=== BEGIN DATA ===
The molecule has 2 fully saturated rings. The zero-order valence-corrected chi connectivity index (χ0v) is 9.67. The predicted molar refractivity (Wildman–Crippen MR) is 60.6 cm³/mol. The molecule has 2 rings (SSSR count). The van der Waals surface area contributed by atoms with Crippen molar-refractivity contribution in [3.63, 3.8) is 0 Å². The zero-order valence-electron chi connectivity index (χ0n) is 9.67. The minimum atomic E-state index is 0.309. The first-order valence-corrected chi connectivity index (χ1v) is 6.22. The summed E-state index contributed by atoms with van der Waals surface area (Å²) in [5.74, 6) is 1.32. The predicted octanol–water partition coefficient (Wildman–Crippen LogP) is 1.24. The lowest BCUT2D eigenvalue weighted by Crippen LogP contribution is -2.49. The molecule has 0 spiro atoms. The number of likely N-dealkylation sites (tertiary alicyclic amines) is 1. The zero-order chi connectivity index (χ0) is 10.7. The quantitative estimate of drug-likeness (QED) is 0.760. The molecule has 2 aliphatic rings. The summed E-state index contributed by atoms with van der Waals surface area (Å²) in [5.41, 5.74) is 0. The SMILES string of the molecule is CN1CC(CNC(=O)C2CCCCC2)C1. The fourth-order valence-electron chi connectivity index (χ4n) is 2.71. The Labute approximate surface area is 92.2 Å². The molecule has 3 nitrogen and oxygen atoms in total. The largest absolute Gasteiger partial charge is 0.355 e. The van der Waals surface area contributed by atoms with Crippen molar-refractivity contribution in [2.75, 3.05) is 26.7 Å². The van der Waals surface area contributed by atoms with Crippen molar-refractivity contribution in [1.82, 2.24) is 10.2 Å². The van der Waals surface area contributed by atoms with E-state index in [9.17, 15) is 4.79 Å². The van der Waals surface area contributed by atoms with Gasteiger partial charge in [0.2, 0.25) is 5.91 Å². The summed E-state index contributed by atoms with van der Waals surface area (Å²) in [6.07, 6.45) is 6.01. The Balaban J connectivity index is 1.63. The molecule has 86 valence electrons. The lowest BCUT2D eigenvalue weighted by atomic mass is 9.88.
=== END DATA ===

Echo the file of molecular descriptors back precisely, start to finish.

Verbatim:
The molecule has 2 fully saturated rings. The zero-order valence-corrected chi connectivity index (χ0v) is 9.67. The predicted molar refractivity (Wildman–Crippen MR) is 60.6 cm³/mol. The molecule has 2 rings (SSSR count). The van der Waals surface area contributed by atoms with Crippen molar-refractivity contribution in [3.63, 3.8) is 0 Å². The zero-order valence-electron chi connectivity index (χ0n) is 9.67. The minimum atomic E-state index is 0.309. The first-order valence-corrected chi connectivity index (χ1v) is 6.22. The summed E-state index contributed by atoms with van der Waals surface area (Å²) in [5.74, 6) is 1.32. The predicted octanol–water partition coefficient (Wildman–Crippen LogP) is 1.24. The lowest BCUT2D eigenvalue weighted by Crippen LogP contribution is -2.49. The molecule has 0 spiro atoms. The number of likely N-dealkylation sites (tertiary alicyclic amines) is 1. The zero-order chi connectivity index (χ0) is 10.7. The quantitative estimate of drug-likeness (QED) is 0.760. The molecule has 2 aliphatic rings. The summed E-state index contributed by atoms with van der Waals surface area (Å²) in [5.41, 5.74) is 0. The SMILES string of the molecule is CN1CC(CNC(=O)C2CCCCC2)C1. The fourth-order valence-electron chi connectivity index (χ4n) is 2.71. The Labute approximate surface area is 92.2 Å². The molecule has 3 nitrogen and oxygen atoms in total. The largest absolute Gasteiger partial charge is 0.355 e. The van der Waals surface area contributed by atoms with Crippen molar-refractivity contribution in [2.75, 3.05) is 26.7 Å². The van der Waals surface area contributed by atoms with Crippen molar-refractivity contribution in [1.82, 2.24) is 10.2 Å². The van der Waals surface area contributed by atoms with E-state index in [9.17, 15) is 4.79 Å². The van der Waals surface area contributed by atoms with Gasteiger partial charge in [0.2, 0.25) is 5.91 Å². The summed E-state index contributed by atoms with van der Waals surface area (Å²) in [6.07, 6.45) is 6.01. The Balaban J connectivity index is 1.63. The molecule has 86 valence electrons. The lowest BCUT2D eigenvalue weighted by atomic mass is 9.88.